Galbally also claims that his company could lose clients to competitors overseas because it cannot guarantee its products have not been compromised by Australian authorities.

Tech giant Apple said in October that “it would be wrong to weaken security for millions of law-abiding customers in order to investigate the very few who pose a threat.”

The new law includes penalties for noncompliance.

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Top Democrat: Moscow Has Closed Cyber Gap With US

The top Democrat on the Senate Intelligence Committee warns the United States is being outgunned in cyberspace, already having lost its competitive advantage to Russia while China is rapidly closing in.

“When it comes to cyber, misinformation and disinformation, Russia is already our peer and in the areas of misinformation or disinformation, I believe is ahead of us,” Senator Mark Warner told an audience Friday in Washington.

“This is an effective methodology for Russia and it’s also remarkably cheap,” he added, calling for a realignment of U.S. defense spending.

Warner, calling Russia’s election meddling both an intelligence failure and a “failure of imagination,” strongly criticized the White House, key departments and fellow lawmakers for being too complacent in their responses.

As for China, Warner called Beijing’s cyber and censorship infrastructure “the envy of authoritarian regimes around the world” and warned when it comes to artificial intelligence, quantum computing and 5G mobile phone networks, China is “starting to outpace us on these investments by orders of magnitude.”

In contrast, the Democratic senator laid out a more aggressive approach in cyberspace, with the United States leading allies in an effort to establish clear rules and norms for behavior in cyberspace.

He also said it was imperative the U.S. articulate when and where it would respond to cyberattacks.

“Our adversaries continue to believe that there won’t be consequences for their actions,” Warner said. “For Russia and China, it’s pretty much been open season.”

Warner also delivered a stern message to social media companies.

“Major platform companies — like Twitter and Facebook, but also Reddit, YouTube and Tumblr — aren’t doing nearly enough to prevent their platforms from becoming petri dishes for Russian disinformation and propaganda,” he said. “If they don’t work with us, Congress will have to work on its own.”

The Trump administration unveiled a new National Cyber Strategy in September, calling for a more aggressive response to the growing online threat posed by other countries, terrorist groups and criminal organizations.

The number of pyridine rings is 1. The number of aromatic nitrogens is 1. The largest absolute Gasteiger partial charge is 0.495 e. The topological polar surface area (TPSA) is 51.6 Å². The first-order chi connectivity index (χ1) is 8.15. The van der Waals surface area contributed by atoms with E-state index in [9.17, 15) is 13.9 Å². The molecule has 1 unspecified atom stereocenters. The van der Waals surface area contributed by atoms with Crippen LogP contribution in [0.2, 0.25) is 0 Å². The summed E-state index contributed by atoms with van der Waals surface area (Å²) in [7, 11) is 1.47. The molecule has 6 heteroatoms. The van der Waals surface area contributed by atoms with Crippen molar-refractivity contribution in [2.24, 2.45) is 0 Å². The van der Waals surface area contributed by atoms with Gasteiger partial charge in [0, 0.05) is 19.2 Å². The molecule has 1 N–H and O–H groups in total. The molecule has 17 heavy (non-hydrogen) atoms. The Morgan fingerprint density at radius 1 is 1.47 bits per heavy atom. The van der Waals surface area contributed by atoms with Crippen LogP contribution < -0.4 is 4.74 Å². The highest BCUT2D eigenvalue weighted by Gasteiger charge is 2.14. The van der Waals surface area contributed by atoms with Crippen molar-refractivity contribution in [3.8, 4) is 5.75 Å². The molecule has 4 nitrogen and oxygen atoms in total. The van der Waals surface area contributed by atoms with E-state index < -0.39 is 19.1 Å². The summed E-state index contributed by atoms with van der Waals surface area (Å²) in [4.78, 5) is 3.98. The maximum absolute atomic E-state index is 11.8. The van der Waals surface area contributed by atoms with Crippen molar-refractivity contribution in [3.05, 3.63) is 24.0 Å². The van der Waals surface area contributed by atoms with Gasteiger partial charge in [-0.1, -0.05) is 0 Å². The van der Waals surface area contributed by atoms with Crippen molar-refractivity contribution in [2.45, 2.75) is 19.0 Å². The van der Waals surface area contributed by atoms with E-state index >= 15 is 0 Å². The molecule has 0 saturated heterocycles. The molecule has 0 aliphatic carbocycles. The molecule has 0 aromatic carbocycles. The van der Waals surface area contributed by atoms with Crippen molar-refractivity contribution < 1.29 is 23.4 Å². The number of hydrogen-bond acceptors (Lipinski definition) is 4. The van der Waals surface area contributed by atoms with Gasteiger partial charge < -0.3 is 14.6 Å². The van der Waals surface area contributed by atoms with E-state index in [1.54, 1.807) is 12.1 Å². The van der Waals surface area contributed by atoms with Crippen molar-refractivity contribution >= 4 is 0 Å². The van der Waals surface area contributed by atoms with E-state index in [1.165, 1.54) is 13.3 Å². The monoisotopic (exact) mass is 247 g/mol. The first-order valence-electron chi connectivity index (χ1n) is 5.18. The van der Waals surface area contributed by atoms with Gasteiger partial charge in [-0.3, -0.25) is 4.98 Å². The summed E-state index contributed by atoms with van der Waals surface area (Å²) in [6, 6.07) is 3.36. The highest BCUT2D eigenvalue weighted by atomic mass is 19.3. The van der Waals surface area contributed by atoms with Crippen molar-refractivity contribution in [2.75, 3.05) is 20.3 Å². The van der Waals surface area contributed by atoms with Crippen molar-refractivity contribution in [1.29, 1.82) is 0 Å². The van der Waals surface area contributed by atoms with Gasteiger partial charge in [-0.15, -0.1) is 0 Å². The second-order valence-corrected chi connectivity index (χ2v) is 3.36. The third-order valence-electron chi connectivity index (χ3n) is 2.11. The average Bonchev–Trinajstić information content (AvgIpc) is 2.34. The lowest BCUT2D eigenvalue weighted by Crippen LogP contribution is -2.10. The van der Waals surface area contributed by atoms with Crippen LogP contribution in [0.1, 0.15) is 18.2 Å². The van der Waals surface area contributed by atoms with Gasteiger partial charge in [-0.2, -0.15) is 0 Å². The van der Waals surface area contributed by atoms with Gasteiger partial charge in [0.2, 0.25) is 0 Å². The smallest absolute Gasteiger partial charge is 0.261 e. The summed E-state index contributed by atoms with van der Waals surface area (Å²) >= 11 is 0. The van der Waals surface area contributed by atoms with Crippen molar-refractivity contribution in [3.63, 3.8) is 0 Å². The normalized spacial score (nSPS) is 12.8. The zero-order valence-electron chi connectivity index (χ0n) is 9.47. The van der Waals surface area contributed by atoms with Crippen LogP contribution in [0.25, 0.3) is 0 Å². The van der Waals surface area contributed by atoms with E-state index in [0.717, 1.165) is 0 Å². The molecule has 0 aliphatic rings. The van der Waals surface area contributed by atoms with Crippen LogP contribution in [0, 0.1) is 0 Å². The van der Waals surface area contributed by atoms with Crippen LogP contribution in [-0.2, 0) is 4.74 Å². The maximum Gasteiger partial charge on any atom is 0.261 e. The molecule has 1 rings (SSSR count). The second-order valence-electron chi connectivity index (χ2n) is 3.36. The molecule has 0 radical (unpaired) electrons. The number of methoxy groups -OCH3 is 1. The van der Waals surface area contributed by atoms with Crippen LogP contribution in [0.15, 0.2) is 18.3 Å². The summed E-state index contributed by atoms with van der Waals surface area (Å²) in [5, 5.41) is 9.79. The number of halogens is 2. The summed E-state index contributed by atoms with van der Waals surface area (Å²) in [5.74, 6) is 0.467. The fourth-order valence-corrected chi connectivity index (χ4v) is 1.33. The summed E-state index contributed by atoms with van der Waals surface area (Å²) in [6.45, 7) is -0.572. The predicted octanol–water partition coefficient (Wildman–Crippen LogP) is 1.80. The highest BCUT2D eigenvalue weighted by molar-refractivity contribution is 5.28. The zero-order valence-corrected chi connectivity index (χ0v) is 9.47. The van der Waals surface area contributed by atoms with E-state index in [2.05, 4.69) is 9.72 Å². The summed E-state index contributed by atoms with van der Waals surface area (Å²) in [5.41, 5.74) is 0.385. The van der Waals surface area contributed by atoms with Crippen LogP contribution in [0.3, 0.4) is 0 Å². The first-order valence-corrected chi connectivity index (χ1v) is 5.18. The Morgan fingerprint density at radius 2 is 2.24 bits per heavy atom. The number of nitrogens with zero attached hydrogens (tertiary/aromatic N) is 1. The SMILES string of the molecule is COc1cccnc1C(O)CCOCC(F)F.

“We’re not just on defense,” National Security Adviser John Bolton told reporters at the time. “We’re going to do a lot of things offensively, and I think our adversaries need to know that.”

Top U.S. military officials have also said their cyber teams are engaging against other countries, terrorist groups and even criminal organizations on a daily basis.

Warner on Friday praised elements of the new strategy, particularly measures that have allowed the military to respond to attacks more quickly. But, he said, on the whole it is not enough, pointing to Trump’s willingness to “kowtow” to Russian President Vladimir Putin during their Helsinki Summit over Moscow’s election interference efforts.

“No one in the Trump administration in the intel [intelligence] or defense world doesn’t acknowledge what happened in 2016,” he said. “But the fact that the head of our government still [finds] it’s hard to get those words out of his mouth, is a real problem.”

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Top Democrat: Moscow Has Closed Cyber Gap With US

The top Democrat on the Senate Intelligence Committee warns the United States is being outgunned in cyberspace, already having lost its competitive advantage to Russia while China is rapidly closing in.

“When it comes to cyber, misinformation and disinformation, Russia is already our peer and in the areas of misinformation or disinformation, I believe is ahead of us,” Senator Mark Warner told an audience Friday in Washington.

“This is an effective methodology for Russia and it’s also remarkably cheap,” he added, calling for a realignment of U.S. defense spending.

Warner, calling Russia’s election meddling both an intelligence failure and a “failure of imagination,” strongly criticized the White House, key departments and fellow lawmakers for being too complacent in their responses.

As for China, Warner called Beijing’s cyber and censorship infrastructure “the envy of authoritarian regimes around the world” and warned when it comes to artificial intelligence, quantum computing and 5G mobile phone networks, China is “starting to outpace us on these investments by orders of magnitude.”